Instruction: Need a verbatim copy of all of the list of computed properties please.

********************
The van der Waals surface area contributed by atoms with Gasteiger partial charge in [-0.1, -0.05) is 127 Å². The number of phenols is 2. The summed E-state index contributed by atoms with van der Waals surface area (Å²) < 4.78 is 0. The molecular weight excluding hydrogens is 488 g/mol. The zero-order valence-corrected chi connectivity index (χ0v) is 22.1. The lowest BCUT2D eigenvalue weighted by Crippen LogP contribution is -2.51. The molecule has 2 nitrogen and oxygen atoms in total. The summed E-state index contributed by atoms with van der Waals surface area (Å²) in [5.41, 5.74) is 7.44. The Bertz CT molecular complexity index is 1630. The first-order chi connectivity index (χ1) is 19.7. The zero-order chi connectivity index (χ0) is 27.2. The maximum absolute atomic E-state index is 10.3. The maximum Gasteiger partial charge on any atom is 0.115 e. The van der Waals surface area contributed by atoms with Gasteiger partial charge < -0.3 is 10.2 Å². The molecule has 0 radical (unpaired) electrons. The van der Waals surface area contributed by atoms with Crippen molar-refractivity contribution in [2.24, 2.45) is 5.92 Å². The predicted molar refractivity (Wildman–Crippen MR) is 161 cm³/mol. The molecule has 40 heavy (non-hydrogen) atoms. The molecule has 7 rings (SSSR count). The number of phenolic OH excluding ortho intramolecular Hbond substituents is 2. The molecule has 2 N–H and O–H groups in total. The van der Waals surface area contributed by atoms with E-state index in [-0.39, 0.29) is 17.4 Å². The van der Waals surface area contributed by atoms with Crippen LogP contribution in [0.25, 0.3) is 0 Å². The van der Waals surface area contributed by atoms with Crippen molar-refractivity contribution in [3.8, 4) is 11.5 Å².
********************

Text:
The van der Waals surface area contributed by atoms with Gasteiger partial charge in [-0.1, -0.05) is 127 Å². The number of phenols is 2. The summed E-state index contributed by atoms with van der Waals surface area (Å²) < 4.78 is 0. The molecular weight excluding hydrogens is 488 g/mol. The zero-order valence-corrected chi connectivity index (χ0v) is 22.1. The lowest BCUT2D eigenvalue weighted by Crippen LogP contribution is -2.51. The molecule has 2 nitrogen and oxygen atoms in total. The summed E-state index contributed by atoms with van der Waals surface area (Å²) in [5.41, 5.74) is 7.44. The Bertz CT molecular complexity index is 1630. The first-order chi connectivity index (χ1) is 19.7. The zero-order chi connectivity index (χ0) is 27.2. The maximum absolute atomic E-state index is 10.3. The maximum Gasteiger partial charge on any atom is 0.115 e. The van der Waals surface area contributed by atoms with Gasteiger partial charge < -0.3 is 10.2 Å². The molecule has 0 radical (unpaired) electrons. The van der Waals surface area contributed by atoms with Crippen molar-refractivity contribution in [2.24, 2.45) is 5.92 Å². The predicted molar refractivity (Wildman–Crippen MR) is 161 cm³/mol. The molecule has 40 heavy (non-hydrogen) atoms. The molecule has 7 rings (SSSR count). The number of phenolic OH excluding ortho intramolecular Hbond substituents is 2. The molecule has 2 N–H and O–H groups in total. The van der Waals surface area contributed by atoms with E-state index in [-0.39, 0.29) is 17.4 Å². The van der Waals surface area contributed by atoms with Crippen LogP contribution in [0.25, 0.3) is 0 Å². The van der Waals surface area contributed by atoms with Crippen molar-refractivity contribution in [3.8, 4) is 11.5 Å².